Brooklyn Assembly Member to start hunger strike for the second year running to protest Hochul’s proposed bail changes

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Assembly Member Latrice Walker says she’s going to go on another hunger strike to protest further changes to New York’s bail laws, after using the same tactic last year. Thursday, April 6, 2023.
Photo courtesy of Assembly Member Zohran Mamdani’s office

For the second year running, Assembly Member Latrice Walker (D-Brooklyn) is going on a hunger strike in a bid to stop Governor Kathy Hochul’s proposed changes to the state’s bail laws from getting into the state budget, she announced after visiting Rikers Island on Thursday.

The state spending plan is now nearly a week late, after Hochul and legislative leaders blew past its April 1 deadline due to ongoing disagreements on whether to further rollback 2019 reforms to the state’s cash bail system — according to the governor and leaders of both chambers. The 2019 laws eliminated cash bail for most misdemeanors and non-violent felonies.

Last year, the state budget was nine days late due to Hochul’s ultimately successful attempts to get a previous round of changes to the pretrial detention laws implemented in the state budget. Walker — who sponsored the original 2018 reforms to the bail laws — went on an 18-day hunger strike last year in an unsuccessful bid to prevent those changes from going through. 

That’s a tactic Walker intends to use again, she said on Thursday afternoon during a news conference following a visit with several of her state legislative colleagues to Rikers Island. The group argued that additional changes to the bail laws would condemn more people — who have been charged but not convicted of a crime — to languishing at the troubled island jail, where there were 19 deaths last year.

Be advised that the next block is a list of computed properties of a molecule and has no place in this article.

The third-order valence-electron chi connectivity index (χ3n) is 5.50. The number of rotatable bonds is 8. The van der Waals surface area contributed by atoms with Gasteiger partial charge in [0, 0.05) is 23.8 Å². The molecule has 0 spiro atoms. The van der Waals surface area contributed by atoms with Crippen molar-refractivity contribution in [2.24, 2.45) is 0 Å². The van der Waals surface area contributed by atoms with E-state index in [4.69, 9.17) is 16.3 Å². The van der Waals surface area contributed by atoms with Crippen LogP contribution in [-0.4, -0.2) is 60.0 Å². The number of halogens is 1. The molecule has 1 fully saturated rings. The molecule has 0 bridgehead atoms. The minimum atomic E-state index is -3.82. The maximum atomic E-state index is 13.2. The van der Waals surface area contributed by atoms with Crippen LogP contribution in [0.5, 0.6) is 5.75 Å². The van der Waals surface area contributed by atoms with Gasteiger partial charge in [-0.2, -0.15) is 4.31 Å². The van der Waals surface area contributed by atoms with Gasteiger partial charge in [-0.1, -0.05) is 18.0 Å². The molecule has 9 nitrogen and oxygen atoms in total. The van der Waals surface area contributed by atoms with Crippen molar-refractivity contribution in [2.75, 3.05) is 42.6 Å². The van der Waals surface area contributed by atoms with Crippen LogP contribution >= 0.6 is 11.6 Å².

The Brooklyn lawmaker said she’d begin abstaining from eating this Sunday, which is Easter Sunday, on behalf of the people detained on the island pretrial who she spoke with on Thursday.

“I submit that I will do another hunger strike beginning on Easter Sunday in honor of all the people who we had a conversation with today who are depending on us,” Walker told reporters. “This is what I will submit to do, to speak on behalf of these people who are not criminals, but who have been accused and charged with a crime and awaiting their day in court.”

“We are asking for our colleagues to hold strong and hold fast,” she added. “We don’t have to do this. We don’t have to play these political word games and put justice, fairness and integrity on the line.”

The issue is currently undergoing fierce debate among Albany lawmakers, with the budget not expected to pass until early next week.

Hochul is seeking to remove the so-called “least restrictive means standard,” which requires judges to consider the least onerous way of getting defendants to show up to court, for “serious” offenses. She believes dropping the standard will clear up confusion among judges about how much discretion they have in setting bail for serious crimes.

While speaking outside the island jail complex, Walker expressed shock that the standard could be eliminated while Democrats control the Governor’s Mansion, the state Senate and Assembly.

“Here we are, Democratic governors —first female governor who understands pocketbook issues, Democratic Senate, Democratic Assembly, and we are going to get changes in our criminal justice laws that have never taken place in our state,” Walker said. “This is a wholesale violation of our constitutional rights. No one on that island has been convicted, unless of course you’re serving a sentence under 365 days, and I didn’t meet any of those individuals. No one has been convicted of a crime.”

Both state Senate Majority Leader Andrea Stewart-Cousins and Assembly Speaker Carl Heastie have said they’re open to clarifying the 2019 reforms, while preserving the intent of the law — to prevent those charged with low-level crimes from being jailed pretrial simply for not having the money to post bail. 

Yet talks have continued to stall based on disagreements among lawmakers over whether there’s an actual or perceived connection between bail reform and crime.

Assembly Member Zohran Mamdani, who was also in attendance Thursday, said the bail tweaks Hochul wants would go much further than just reversing the 2019 laws and would have a devastating effect.

“Our governor is here proposing, as Latrice said, not a rollback, but an attack on laws across New York state that we have had for decades,” Mamdani said. “And what they mean in fact, in plain language, is a sentence of death for many New Yorkers. Because they will send more New Yorkers to Rikers Island, an island where 19 New Yorkers lost their lives just last year. We will have blood on our hands if we allow there to be these changes implemented in our New York state budget.”

Hochul’s office did not respond for comment by publication time.